Today I'm disclosing a macOS privacy protections bypass. I discovered that an application can use the venerable Unix command-line tool "ls" (list directory contents) to bypass both TCC (Transparency, Consent, and Control) and the sandbox, enabling unauthorized access to file metadata in directories that are supposed to be protected. This issue remains unaddressed in the latest public versions of Big Sur, Catalina, and Mojave, and is therefore, in one sense, a zero-day. Here is the timeline leading to my disclosure:
I was pretty busy in November, so I didn't have time to look at this issue again until now. It's been almost a year since I reported it to Apple. This is well beyond the bounds of "responsible disclosure", which is typically 90 days after reporting an issue to a vendor. I've never been paid a penny by the Apple Security Bounty Program and doubt I ever will. (I disclosed a privacy protections bypass earlier this year, as well as a sandbox escape, and another privacy protections bypass last year.) So without further ado, here's my original report to Apple Product Security:
Attached is a sample Xcode project that demonstrates how a Mac app can explore the contents of directories that it shouldn't have access to, because of TCC and/or the sandbox. This exploit works on the current public shipping version macOS 10.15.2. I've also tested on macOS 10.14.6.
To reproduce, simply build and run the sample app. The app should not have access to the contents of ~/Library/Safari, but nonetheless the console output of the app will indicate whether the file ~/Library/Safari/LocalStorage/https_www.apple.com_0.localstorage exists, and if it does, it will display the names of the extended attributes of that file.
The app calls the command-line tool "/bin/ls", which is the problem here. The "ls" tool correctly prevents the caller from listing the contents of a directory the caller doesn't have access to, such as ~/Library/Safari/LocalStorage. However, "ls" will show information for any individual file, even if it's within a restricted directory.
An attacker can use this technique to probe for well-known locations on disk to see which files exist and which files don't exist. In the sample app, it can be used to determine a user's browsing history, because Safari saves local storage from a web site using the URL of the web site as the basis for the file name. But this technique is far more general. An attacker can determine whether certain files exist in the ~/Downloads folder, even when the app doesn't have access to the ~/Downloads folder. Even learning the names of the extended attributes of files may give away private information that shouldn't be disclosed to any arbitrary app.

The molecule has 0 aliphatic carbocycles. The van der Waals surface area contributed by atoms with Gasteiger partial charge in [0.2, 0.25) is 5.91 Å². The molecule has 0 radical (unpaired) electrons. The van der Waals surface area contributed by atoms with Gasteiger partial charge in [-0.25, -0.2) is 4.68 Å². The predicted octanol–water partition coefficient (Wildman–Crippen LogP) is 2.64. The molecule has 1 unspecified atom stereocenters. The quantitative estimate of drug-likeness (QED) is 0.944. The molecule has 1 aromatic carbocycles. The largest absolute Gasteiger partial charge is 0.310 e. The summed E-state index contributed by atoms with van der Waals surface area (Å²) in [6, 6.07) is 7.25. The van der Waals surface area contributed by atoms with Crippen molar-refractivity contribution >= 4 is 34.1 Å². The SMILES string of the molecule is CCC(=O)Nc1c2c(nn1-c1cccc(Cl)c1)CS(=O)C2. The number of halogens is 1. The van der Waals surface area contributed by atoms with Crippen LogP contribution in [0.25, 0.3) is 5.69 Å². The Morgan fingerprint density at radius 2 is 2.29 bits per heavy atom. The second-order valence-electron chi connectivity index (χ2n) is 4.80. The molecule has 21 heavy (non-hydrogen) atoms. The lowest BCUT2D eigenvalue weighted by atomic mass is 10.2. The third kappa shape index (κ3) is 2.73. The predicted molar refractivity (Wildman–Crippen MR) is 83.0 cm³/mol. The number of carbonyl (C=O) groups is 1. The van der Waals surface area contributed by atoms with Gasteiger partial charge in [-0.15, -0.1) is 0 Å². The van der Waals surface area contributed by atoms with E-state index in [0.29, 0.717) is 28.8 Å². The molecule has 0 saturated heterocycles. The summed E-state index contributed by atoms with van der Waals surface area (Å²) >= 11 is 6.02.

Download Xcode project: lstest.zip
I chose the example of
~/Library/Safari/LocalStorage because Safari names the files in this directory according to the web sites that you visit! Also note that the output of long format
ls -l contains the last modification date of the files. Thus, one possible privacy violation from this technique is to learn the user's web browsing history.
I continue to believe that macOS "security" is mainly theater that only impedes the law-abiding Mac software industry while posing little problem for Mac malware. It doesn't take a genius hacker to bypass macOS privacy protections: calling "ls" is a script kiddie level attack. As a Mac user and a Mac developer, it exasperates me that the Mac is becoming a parody for no benefit. The only reason I was even looking for bugs here is that I could have really used the extra money, since it's difficult nowadays to make a living as a Mac developer in the face of ever increasing (and futile) macOS lockdown. Sadly, it's not very difficult to find bugs, though it's extremely difficult to get paid a bounty for them.